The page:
How have you been able to incorporate your START research into your classroom teaching at the University of Arizona?
I regularly teach a seminar on network analysis, which recently had an enrollment of 25 graduate students drawn from nine departments across five different colleges at the University of Arizona. My DTRA research carried out with other START colleagues not only appeared methodologically in several topics in the course, but motivated me to discuss many examples of social network research countering terrorism, and also (not incidentally) to include a section on the ethics of social network research that touched on several different aspects of government and military applications.
What are your plans for future research?
I have a longstanding line of interest in cultural sociology, especially in the intersection between networks and culture (defined not in terms of national character and ultimate values, but more locally as the practices people adopt and what they think is meaningful). I'd like to write more in that area, though it turns out that culture, networks and terrorism studies are becoming increasingly intertwined. My work on the DTRA project has spun off some research projects in other areas, and I've been involved in planning a couple of collaborative grants between social and computational scientists.
What have been some of your most profound or interesting findings in the application of your expertise in social networks with terrorism studies?
In an important sense, we are combining aspects of information science and network science to improve our understanding of efforts by violent non-state actors to pursue and / or use CBRN agents. We have applied the new methods we've developed to START databases such as POICN and BAAD, and one payoff is to identify not a single path to the outcome variable, as happens using standard regression modeling, but multiple paths. In an analysis of 395 terrorist groups worldwide, we identified distinctive combinations of variables that led to enhanced prediction of drug trade participation.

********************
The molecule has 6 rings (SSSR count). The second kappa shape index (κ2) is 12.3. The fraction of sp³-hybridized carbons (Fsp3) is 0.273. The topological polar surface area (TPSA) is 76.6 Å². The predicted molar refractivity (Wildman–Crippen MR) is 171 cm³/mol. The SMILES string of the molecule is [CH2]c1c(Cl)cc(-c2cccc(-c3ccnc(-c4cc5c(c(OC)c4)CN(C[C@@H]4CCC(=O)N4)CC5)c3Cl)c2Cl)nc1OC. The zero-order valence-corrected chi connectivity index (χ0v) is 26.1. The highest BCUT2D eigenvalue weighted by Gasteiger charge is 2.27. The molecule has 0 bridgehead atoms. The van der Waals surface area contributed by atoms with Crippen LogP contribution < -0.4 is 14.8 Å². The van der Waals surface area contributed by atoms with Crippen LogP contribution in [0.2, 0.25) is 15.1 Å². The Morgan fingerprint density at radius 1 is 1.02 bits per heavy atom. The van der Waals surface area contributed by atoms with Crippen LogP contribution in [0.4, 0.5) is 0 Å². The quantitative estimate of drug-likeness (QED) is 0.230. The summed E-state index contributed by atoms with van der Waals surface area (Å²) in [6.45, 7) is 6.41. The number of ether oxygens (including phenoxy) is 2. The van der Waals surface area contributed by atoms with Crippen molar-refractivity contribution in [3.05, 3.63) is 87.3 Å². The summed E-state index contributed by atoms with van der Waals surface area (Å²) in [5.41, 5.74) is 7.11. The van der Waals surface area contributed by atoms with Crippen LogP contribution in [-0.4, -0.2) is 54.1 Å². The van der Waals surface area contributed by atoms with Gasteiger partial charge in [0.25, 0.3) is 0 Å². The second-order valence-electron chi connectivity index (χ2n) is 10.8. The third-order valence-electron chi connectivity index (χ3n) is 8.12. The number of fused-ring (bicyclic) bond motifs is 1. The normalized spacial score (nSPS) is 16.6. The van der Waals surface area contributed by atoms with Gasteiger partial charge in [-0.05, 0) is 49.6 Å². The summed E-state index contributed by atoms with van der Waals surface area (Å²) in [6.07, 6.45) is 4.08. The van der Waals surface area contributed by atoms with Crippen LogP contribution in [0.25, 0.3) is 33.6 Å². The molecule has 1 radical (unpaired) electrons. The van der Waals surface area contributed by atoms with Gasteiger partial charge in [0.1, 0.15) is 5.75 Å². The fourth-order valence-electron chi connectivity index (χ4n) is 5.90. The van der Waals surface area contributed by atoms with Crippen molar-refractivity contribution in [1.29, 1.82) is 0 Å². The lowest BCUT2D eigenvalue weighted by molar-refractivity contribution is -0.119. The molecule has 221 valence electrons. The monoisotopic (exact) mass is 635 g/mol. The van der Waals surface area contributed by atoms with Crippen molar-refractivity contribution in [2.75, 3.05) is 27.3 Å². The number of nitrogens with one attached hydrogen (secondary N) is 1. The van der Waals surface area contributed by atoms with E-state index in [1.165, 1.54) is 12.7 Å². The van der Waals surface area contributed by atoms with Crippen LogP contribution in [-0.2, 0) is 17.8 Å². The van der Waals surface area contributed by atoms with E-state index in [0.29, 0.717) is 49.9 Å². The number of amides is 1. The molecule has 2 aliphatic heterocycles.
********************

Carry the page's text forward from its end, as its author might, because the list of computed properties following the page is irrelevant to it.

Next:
Another payoff is now having a procedure to use the cases to discover statistical interactions among the variables that significantly improves prediction of CBRN use or pursuit. We are also conducting several studies of anomalous cases; in particular, groups that were coded as engaging in CBRN activities but were not predicted to do so by our model.
Dr. Ronald Breiger, Professor of Sociology at the University of Arizona, holds joint affiliations with the Interdisciplinary PhD program in Statistics and with the School of Government and Public Policy. He is a leading contributor to theory and methods in social network analysis, and he has substantial strengths in the sociology of culture and and organizations. He served as Editor of the journal Social Networks (1998-2006), was the 2005 recipient of the Simmel Award of the International Network for Social Network Analysis, and was elected Chair of the Section on Mathematical Sociology of the American Sociological Association (2009-10). He chaired a 2002 National Academy of Sciences workshop on dynamic social network modeling and analysis, which was focused on the contributions of that area to national needs and especially to national security. The proceedings (edited by R.L. Breiger, K.M. Carley, and P.E. Pattison) were published in 2003 by National Academies Press. Dr. Breiger has been named a Fellow at the Center for Advanced Study in the Behavioral Sciences and a Fulbright Senior Scholar, and he is currently an editorial board member of the American Journal of Cultural Sociology. He currently holds research grants from the Defense Threat Reduction Agency (PI) and the Air Force Office of Scientific Research (co-PI).